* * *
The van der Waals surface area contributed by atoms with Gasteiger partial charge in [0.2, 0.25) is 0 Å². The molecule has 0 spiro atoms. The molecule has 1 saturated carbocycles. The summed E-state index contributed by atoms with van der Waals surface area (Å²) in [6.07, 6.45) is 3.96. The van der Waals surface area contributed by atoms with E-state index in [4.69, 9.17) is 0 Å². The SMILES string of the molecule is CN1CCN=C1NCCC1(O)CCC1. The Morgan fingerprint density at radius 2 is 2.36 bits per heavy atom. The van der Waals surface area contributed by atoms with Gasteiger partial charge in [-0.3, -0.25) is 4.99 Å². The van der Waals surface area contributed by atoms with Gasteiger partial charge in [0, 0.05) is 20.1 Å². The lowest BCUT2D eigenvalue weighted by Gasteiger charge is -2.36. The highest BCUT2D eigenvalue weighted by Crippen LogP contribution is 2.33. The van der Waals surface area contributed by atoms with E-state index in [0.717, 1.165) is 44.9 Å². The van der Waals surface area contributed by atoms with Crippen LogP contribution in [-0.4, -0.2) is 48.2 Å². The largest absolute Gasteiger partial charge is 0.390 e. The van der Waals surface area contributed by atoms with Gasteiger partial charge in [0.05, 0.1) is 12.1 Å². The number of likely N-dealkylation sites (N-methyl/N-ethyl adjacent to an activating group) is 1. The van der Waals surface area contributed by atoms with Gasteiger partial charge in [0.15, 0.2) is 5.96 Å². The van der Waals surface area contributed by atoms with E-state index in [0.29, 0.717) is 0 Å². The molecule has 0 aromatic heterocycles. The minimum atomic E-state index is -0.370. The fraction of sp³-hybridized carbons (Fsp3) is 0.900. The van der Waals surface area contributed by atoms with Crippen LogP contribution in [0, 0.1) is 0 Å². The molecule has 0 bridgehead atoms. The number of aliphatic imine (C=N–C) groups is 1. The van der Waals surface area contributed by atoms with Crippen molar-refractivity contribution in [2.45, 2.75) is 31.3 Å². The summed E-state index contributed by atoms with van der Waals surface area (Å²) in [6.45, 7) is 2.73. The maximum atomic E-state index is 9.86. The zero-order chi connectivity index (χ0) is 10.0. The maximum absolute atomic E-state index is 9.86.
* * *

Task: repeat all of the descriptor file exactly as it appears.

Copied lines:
The van der Waals surface area contributed by atoms with Gasteiger partial charge in [0.2, 0.25) is 0 Å². The molecule has 0 spiro atoms. The molecule has 1 saturated carbocycles. The summed E-state index contributed by atoms with van der Waals surface area (Å²) in [6.07, 6.45) is 3.96. The van der Waals surface area contributed by atoms with E-state index in [4.69, 9.17) is 0 Å². The SMILES string of the molecule is CN1CCN=C1NCCC1(O)CCC1. The Morgan fingerprint density at radius 2 is 2.36 bits per heavy atom. The van der Waals surface area contributed by atoms with Gasteiger partial charge in [-0.3, -0.25) is 4.99 Å². The van der Waals surface area contributed by atoms with Gasteiger partial charge in [0, 0.05) is 20.1 Å². The lowest BCUT2D eigenvalue weighted by Gasteiger charge is -2.36. The highest BCUT2D eigenvalue weighted by Crippen LogP contribution is 2.33. The van der Waals surface area contributed by atoms with E-state index in [0.717, 1.165) is 44.9 Å². The van der Waals surface area contributed by atoms with Crippen LogP contribution in [-0.4, -0.2) is 48.2 Å². The largest absolute Gasteiger partial charge is 0.390 e. The van der Waals surface area contributed by atoms with Gasteiger partial charge in [0.05, 0.1) is 12.1 Å². The number of likely N-dealkylation sites (N-methyl/N-ethyl adjacent to an activating group) is 1. The van der Waals surface area contributed by atoms with Gasteiger partial charge in [0.15, 0.2) is 5.96 Å². The van der Waals surface area contributed by atoms with E-state index in [0.29, 0.717) is 0 Å². The molecule has 0 aromatic heterocycles. The minimum atomic E-state index is -0.370. The fraction of sp³-hybridized carbons (Fsp3) is 0.900. The van der Waals surface area contributed by atoms with Crippen LogP contribution in [0, 0.1) is 0 Å². The molecule has 0 bridgehead atoms. The number of aliphatic imine (C=N–C) groups is 1. The van der Waals surface area contributed by atoms with Crippen molar-refractivity contribution in [2.45, 2.75) is 31.3 Å². The summed E-state index contributed by atoms with van der Waals surface area (Å²) in [6.45, 7) is 2.73. The maximum atomic E-state index is 9.86. The zero-order chi connectivity index (χ0) is 10.0. The maximum absolute atomic E-state index is 9.86.